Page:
Nigerian banks are experiencing a sharp rise in non-performing loans (NPL) but in isolation asset-quality deterioration is not yet a negative driver for the 11 rated commercial banks in the country, says Fitch Ratings.
Worsening NPL trends in the sector have accelerated since end-2015 and we expect this to continue because operating conditions remain difficult. The Nigerian Central Bank’s latest financial stability report says sector NPLs rose to 11.7% of gross loans at end-June 2016 from 5.3% at end-2015. This exceeds our start-of-year expectations for a 10% NPL ratio by end-2016. But NPLs are not evenly spread among banks and sector NPL ratios are distorted by some exceptionally high concentrations. For example, First Bank of Nigeria, the country’s largest bank, reported a 23% NPL ratio at end-June 2016. Some tolerance remains on NPL ratios for the banks’ Viability Ratings, which are all in the ‘b’ range.
Other key concerns are tightening foreign currency (FC) liquidity, weakening capital adequacy ratios and the sovereign’s ability to support banks, given its weaker financial flexibility. If current challenges do not ease, the banks could face further downgrades.
Our discussions with banks indicate that most impairments are concentrated in the private sector, which is affected by FC shortages and the depreciation of the naira. Borrowers are struggling to access scarce FC and those dependent on naira income are finding it hard to meet escalating repayment costs triggered by the depreciation.
Sector NPLs would have been higher if banks had not undertaken widespread restructuring of loans to the oil and gas sector, which accounts for 30% of total sector loans. Asset-quality indicators in these portfolios are therefore holding up as borrowers are able to comply with generous loan maturity extensions. But the central bank warns that it is expecting continued deterioration across banks’ oil and gas portfolios during 2H16 as the sector faces sustained low oil prices and production disruptions.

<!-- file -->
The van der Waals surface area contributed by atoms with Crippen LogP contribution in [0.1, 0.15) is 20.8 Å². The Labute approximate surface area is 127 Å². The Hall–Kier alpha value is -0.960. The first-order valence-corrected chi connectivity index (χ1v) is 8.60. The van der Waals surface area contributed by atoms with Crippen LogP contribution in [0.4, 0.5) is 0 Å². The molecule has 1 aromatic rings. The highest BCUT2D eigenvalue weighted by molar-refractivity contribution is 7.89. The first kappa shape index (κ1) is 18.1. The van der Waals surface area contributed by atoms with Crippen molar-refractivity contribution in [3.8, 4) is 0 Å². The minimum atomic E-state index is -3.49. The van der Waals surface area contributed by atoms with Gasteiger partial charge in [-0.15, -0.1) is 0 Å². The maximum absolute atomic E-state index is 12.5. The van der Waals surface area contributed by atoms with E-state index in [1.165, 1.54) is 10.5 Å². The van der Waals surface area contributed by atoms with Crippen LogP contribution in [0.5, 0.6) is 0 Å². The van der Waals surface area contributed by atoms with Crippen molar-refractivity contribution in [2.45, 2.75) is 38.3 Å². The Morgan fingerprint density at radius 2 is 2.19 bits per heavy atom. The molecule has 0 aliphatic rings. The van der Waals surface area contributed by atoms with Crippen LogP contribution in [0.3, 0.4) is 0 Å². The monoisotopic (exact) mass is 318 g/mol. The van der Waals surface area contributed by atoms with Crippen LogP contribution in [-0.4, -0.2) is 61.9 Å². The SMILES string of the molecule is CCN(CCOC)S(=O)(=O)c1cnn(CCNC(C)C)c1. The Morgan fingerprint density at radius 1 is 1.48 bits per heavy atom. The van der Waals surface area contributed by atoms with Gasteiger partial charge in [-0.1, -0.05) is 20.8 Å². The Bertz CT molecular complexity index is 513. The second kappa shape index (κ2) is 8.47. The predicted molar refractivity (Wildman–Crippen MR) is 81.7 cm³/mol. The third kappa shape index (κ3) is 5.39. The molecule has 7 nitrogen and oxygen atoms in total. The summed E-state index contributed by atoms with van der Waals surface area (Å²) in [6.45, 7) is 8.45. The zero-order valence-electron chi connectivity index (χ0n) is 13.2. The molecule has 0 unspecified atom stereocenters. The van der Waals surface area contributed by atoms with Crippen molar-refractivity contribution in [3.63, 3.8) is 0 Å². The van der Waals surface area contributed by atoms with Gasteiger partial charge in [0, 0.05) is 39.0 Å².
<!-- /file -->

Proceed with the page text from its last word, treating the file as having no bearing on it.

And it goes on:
Nigeria’s central bank sets an informal maximum 5% NPL ratio for all banks. Once this is breached, the regulator can impose measures to boost capital, such as restrictions on dividend payments. In a one-off policy change, the central bank allowed banks to write off fully reserved NPLs by end-2016. Writing off loans is normally protracted, but even this measure is unlikely to significantly bring down the level of sector NPLs.
The central bank says that unreserved NPLs represented a high 31% of regulatory capital in the sector at end-June 2016, far higher than the 6% reported at end-2015. This puts further pressure on capital ratios, which have been affected by currency devaluation, causing some banks to report limited buffers over regulatory minimums.
Nigeria’s economy remains in recession and we think it will be difficult for banks to contain the escalation of NPLs. Data published by the National Bureau of Statistics shows that domestic output in 2Q16 contracted by 2%, following a 0.4% contraction in 1Q16. Low global oil prices, a reduction in oil production levels, energy and FC shortages, price rises, with inflation reaching 17.6% in August, and weak consumer demand are all contributing to the downturn.
We expect real GDP to contract by 1% in 2016, against our previous forecast of a 1.5% expansion. We do expect a limited bounce-back and our 2017 forecast foresees a recovery to 2.6%. But the medium-term growth outlook remains significantly lower than the 5.6% growth of 2010-2014.